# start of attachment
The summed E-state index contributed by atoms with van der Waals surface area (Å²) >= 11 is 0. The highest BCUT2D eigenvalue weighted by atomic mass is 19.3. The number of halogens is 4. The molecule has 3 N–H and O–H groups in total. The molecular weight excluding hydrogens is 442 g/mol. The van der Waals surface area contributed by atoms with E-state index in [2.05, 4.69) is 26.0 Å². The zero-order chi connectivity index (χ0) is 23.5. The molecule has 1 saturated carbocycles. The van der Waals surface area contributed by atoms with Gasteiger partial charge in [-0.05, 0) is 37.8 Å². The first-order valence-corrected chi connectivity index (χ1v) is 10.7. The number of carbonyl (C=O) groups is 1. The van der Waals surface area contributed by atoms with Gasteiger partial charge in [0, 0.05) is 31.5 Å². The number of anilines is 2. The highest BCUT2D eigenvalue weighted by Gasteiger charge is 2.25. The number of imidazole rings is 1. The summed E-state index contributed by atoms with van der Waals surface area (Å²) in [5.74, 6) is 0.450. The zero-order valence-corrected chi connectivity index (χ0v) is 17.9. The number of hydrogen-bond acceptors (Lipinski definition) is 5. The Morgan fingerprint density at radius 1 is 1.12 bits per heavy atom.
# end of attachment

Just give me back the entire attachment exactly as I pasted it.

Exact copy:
The summed E-state index contributed by atoms with van der Waals surface area (Å²) >= 11 is 0. The highest BCUT2D eigenvalue weighted by atomic mass is 19.3. The number of halogens is 4. The molecule has 3 N–H and O–H groups in total. The molecular weight excluding hydrogens is 442 g/mol. The van der Waals surface area contributed by atoms with E-state index in [2.05, 4.69) is 26.0 Å². The zero-order chi connectivity index (χ0) is 23.5. The molecule has 1 saturated carbocycles. The van der Waals surface area contributed by atoms with Gasteiger partial charge in [-0.05, 0) is 37.8 Å². The first-order valence-corrected chi connectivity index (χ1v) is 10.7. The number of carbonyl (C=O) groups is 1. The van der Waals surface area contributed by atoms with Gasteiger partial charge in [0, 0.05) is 31.5 Å². The number of anilines is 2. The highest BCUT2D eigenvalue weighted by Gasteiger charge is 2.25. The number of imidazole rings is 1. The summed E-state index contributed by atoms with van der Waals surface area (Å²) in [5.74, 6) is 0.450. The zero-order valence-corrected chi connectivity index (χ0v) is 17.9. The number of hydrogen-bond acceptors (Lipinski definition) is 5. The Morgan fingerprint density at radius 1 is 1.12 bits per heavy atom.